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Review: “Spider-Man: Homecoming”

Julia Zaksek, Sr. managing editor

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I remember cheering as Tobey Maguire swung across the screen of my childhood best friend’s TV and swooning as Andrew Garfield raced to save Gwen Stacy. But, as I watched Tom Holland blush and banter as the reboot of the rebooted Spider-Man, I could only watch with silent admiration. The story of the meek high schooler with a secret has been hashed, rehashed and redone for nearly two decades. Now, for the first time, the big screen tells his story right.

“Spider-Man: Homecoming” follows on the coattails of one of Marvel’s most critical and commercial successes: “Captain America: Civil War.” The 2016 hit debuted Holland as the new owner of the famous red and blue uniform and featured a cast of nearly all Marvel’s heavy-hitters, including Captain America (Chris Evans), Iron Man (Robert Downey Jr.) and the Black Widow (Scarlett Johansson). Although Holland quickly became a fan favorite, the success young actor’s solo film was uncertain.

However, the uncertainty youth entails, both for Holland his character, makes “Homecoming” quite possibly the best and most entertaining adaptation of the Spider-Man comics. “Spider-Man: Homecoming” is not a movie about heroes. It is a film about Peter Parker’s painful quest to become one. Seemingly trapped in the confines of dull classes, a worrying aunt and social pressure, Parker speaks to the struggles of teenagers trying to become adults, whether those adults can fly through walls or not.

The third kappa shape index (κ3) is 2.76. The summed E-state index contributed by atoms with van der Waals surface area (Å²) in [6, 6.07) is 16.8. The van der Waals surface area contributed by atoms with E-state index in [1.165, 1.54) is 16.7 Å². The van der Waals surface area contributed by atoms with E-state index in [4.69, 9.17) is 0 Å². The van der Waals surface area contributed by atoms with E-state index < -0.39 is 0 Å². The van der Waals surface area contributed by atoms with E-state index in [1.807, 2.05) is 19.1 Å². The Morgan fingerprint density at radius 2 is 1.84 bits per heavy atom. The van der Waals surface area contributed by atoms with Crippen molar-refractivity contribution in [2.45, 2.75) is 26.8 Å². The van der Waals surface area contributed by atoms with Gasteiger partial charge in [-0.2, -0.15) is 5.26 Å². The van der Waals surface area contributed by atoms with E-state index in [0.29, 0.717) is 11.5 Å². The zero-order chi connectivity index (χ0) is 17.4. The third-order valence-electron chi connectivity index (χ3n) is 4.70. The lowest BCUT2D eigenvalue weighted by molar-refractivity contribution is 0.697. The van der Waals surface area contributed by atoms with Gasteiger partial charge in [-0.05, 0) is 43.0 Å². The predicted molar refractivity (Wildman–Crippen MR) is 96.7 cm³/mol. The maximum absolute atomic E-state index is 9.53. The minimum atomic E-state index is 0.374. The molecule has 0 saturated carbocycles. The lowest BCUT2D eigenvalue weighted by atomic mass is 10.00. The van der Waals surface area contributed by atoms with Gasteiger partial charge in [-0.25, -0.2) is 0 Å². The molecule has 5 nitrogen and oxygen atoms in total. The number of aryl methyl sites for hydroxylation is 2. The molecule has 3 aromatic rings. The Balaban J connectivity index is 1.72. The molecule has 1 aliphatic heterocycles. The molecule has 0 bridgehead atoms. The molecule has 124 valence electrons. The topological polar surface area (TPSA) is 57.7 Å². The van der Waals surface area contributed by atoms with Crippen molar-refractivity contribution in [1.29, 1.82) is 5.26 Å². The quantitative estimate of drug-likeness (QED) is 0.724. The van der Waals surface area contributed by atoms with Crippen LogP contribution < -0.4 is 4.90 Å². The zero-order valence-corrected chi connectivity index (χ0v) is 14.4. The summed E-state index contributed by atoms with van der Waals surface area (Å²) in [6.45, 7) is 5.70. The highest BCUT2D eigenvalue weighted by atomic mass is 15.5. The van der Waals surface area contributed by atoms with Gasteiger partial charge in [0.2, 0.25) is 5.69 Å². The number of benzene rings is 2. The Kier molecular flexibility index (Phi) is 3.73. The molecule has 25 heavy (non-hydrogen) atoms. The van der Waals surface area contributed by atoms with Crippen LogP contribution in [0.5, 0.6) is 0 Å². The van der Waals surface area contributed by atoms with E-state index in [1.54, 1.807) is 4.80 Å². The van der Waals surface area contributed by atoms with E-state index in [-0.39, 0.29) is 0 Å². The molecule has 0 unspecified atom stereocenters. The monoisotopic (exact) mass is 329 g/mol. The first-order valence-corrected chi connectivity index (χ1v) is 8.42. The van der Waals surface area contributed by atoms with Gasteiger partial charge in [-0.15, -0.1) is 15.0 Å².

The film is also marked by a subtle simplicity. Everyone knows the tale of Spider-Man’s powers, Uncle Ben and responsibility. We’ve all seen supervillains with complicated backstories, motives and plans. So when the movie tells the origin story in a quick conversation, and the villain has a coherent motivation, the whole film feels of fresh and comprehensive.

Packed with dry humor, a stellar, if short, performance by Downey as an exasperated mentor, slight nods to the heroes and plot lines of other Marvel films and a few hilarious cameos, “Homecoming” is a thoroughly pleasant delight. As the “Avengers” arc heads into its final stages and the films of its original members become increasingly somber and even difficult to watch, “Homecoming” is a much needed breath of fresh air. It reminds fans that even as their favorite characters get ready hang up their suits, there are new and eager players ready to take them up. “Spider-Man: Homecoming” more than deserves an A for a sweet, clean story about what it means to grow up.

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